7. Prosecutors and Defenders will not be able to specialize, but this is a feature not a bug. Particularly good prosecutors or defenders actually detract from the due process. Simply picking a name at random, for prosecutor, then picking a defender with similar history of win/lose, should make all trials fairer. Ironically, the old idea of "entitlement to own choice of defence" has to go. I would however allow 1 or even 2 "re-rolls" if the defendant thinks the chosen defender is biased against them. Prosecution does not get re-rolls. Say it's a tricky case with a lot of public interest (Zimmerman or Chauvin) and the public are bothered that the Prosecutor isn't that good? Tough. "Better ten guilty men go free, than one innocent man be convicted". Of course privately-retained defenders must be banned: it is impossible by the numbers for the public to provide that same defense to all, and even if it was possible it would be insanely expensive.

8. Local funding of schools is producing awful results, and Federal top-ups don't help much. It's because a poor district managing to raise sufficient for a good school, has to compromise on police, cultural events, drinking water, and low rates. Making it State funding is some improvement, if the state is relatively prosperous. But if it's not, it's the same problem on a larger scale: the community outside the school gates, where kids spend more time than inside, is paupered to pay for education. Federalize it all, and federalize new school building too (it's prone to go over-budget) but there's no reason the school board and Principal can't make major spending decisions. School boards btw, should not give any attention to child-less people. Staff and parents only should vote.

9. Super-bussing. Whole families get told where to live (by a lottery system) in order to homogenize the socio-economic and ethnic composition of each school. Couples having their first child won't get screwed too badly: government will just pay off any mortgage they've managed to accumulate, and compensate them if their former house has increased in price. I expect that within each school catchment, there will still be poorer and richer areas (as long as non-parents are allowed to live where they like) but this is not necessarily a problem.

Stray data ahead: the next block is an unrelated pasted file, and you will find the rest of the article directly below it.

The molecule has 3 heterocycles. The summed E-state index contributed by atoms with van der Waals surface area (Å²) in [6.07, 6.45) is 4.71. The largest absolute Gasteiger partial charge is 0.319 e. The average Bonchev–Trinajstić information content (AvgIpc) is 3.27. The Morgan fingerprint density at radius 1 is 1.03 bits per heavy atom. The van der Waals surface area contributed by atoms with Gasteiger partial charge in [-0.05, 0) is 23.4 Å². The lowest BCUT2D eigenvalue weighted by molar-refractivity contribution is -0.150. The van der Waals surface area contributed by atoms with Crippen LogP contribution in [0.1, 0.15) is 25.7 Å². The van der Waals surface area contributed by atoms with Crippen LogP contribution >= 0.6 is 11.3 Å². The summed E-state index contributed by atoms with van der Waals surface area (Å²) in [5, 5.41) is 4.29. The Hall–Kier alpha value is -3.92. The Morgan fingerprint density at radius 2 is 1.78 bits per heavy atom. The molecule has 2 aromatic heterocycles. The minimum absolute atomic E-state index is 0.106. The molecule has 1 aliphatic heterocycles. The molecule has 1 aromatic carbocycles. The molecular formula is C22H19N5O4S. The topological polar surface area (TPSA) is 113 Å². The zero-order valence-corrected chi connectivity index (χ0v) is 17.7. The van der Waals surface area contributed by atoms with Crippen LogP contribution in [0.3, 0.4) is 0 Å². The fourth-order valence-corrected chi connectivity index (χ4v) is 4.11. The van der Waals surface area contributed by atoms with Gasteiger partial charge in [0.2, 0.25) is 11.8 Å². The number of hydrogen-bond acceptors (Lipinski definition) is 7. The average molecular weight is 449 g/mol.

10. Employed Full Time will be a middle class income. Employed Part Time will be a getting-by working class income. Not Working will be bare survival: nutritious but repetitive food, bunkhouse accommodation (or tents for those who really can't stand sharing)

11. Understanding that some people won't work for money if they don't have to, the Not Working income will be enough to survive but very dull. People do however find a way to do what they enjoy AND get paid for it (art, crafts, minor repairs, gardening) and this would be encouraged with no taxes up to about $100 earned per week, then a very gentle onset of taxes. If people do work Full Time but at minimum wage they still won't be taxed much. Taxes will be for high earners and all financial transactions. There will also be some Looting: occasionally a company will be deemed to have traded in such bad faith that it will be nationalized for zero and stripped.

12. Passing the point of being Full Time Employed, people will be obliged to pick a union to represent them. It doesn't cost them money, but they do get a secret vote in union proceedings. Note that more than one union is optimal per "workplace" or distributed work type. Rather than simply voting for "No strike, I'm happy with my wages" and being over-ruled, the person could vote in the other wing union instead. And since unions typically cover more than one workplace, this would divide employers into Nasty and Nice. The essential principle here is that unions can discriminate between employers in a way that workers are not able.